Hard drive capacity improvements routinely emerge from research laboratories, but with users saying there is enough capacity, the development focus is shifting to reliability.
Anti-vibration technology is the latest such effort from IBM. The companys Storage Technology Division, in San Jose, Calif., last week announced the Ultrastar 146Z10, a 146GB server drive that includes anti-vibration features. Vibration can corrupt data and loosen circuitry, power wires and rail mountings.
"Historically, whenever a new product came out, it was all about capacity ... the dollars per megabyte," said Currie Munce, advanced hard disk drive technology director for IBM.
The technology, which IBM calls Rotational Vibration Safeguard, measures the direction of vibration when multiple drives are in a single enclosure. It then compensates for the vibration by using servo technology to exert an opposite force.
IBM plans other drive advancements in the next year or so, including increasing an average drives rpm from 10,000 today up to 15,000 and using fluid instead of ball bearings to keep spinning media in alignment, Munce said.
Faster speeds could also mean problems with tribology—friction as materials interact with each other—and fluid lubrication leaks, Munce said.
Seagate Technology LLC is also researching ways of keeping head components together and protecting drives from shock. Nigel Macleod, senior vice president of advanced concepts at Seagate, said the Scotts Valley, Calif., company will roll out some of the technology in its products over the next two years. One of the disk problems Seagate is looking at is slapping, Macleod said. As disk speeds increase, the read/write head systems may actually deflect when they touch the media. When that happens, the individual parts of a head can lose their precise synchronization, resulting in corrupt data.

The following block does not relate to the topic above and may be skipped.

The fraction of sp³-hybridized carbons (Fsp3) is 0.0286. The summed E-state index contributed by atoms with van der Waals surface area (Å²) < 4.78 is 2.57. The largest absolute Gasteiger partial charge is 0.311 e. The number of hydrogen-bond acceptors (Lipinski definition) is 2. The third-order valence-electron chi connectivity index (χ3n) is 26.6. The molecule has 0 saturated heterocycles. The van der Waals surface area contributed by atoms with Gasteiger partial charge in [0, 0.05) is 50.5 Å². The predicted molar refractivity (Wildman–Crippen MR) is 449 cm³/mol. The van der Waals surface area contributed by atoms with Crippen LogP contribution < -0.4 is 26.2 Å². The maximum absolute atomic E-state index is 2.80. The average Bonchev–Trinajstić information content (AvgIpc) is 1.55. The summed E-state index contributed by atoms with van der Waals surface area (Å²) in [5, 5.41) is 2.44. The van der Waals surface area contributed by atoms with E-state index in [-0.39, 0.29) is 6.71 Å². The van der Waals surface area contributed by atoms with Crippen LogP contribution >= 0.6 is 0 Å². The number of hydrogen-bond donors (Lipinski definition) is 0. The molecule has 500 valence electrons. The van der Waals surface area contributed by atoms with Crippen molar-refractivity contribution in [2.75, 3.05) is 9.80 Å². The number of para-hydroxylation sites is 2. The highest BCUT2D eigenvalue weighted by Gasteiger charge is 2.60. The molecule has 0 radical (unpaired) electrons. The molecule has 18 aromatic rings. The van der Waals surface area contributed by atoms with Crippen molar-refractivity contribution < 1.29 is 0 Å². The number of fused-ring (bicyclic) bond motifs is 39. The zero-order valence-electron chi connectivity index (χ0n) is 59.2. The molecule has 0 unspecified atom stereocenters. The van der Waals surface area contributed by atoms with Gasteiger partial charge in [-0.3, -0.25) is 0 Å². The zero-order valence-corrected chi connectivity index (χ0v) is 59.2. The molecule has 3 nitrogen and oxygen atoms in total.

The materials used in E-blocks—the suspension systems that keep drive platters separate and properly aligned—are also a critical choice, Macleod said. The materials need to be strong and light and dissipate heat well, without being too exotic and pricey.
Drives for mobile and server uses also have to be designed for shock because they could be dropped by technicians whove removed them for swapping or maintenance, Macleod said.
David Dowless, an IT administrator at the Center for Tropical and Emerging Global Diseases at the University of Georgia, is typical of most users. Dowless trusts his server and storage vendors to make smart component choices for him. And like most IT staffers, hes experienced failures. "The problems that Ive had seem to be completely random—suddenly a hard drive dies," said Dowless in Atlanta.
Dowless said that, given that his hard drives are large enough for his needs, where hed most like to see companies such as IBM and Seagate improve is in the speed of the drives.
Dave Reinsel, an analyst with International Data Corp., in Framingham, Mass., said reliability measures are a positive step, but given the number of problems, it will be difficult for any one vendor to address them all.
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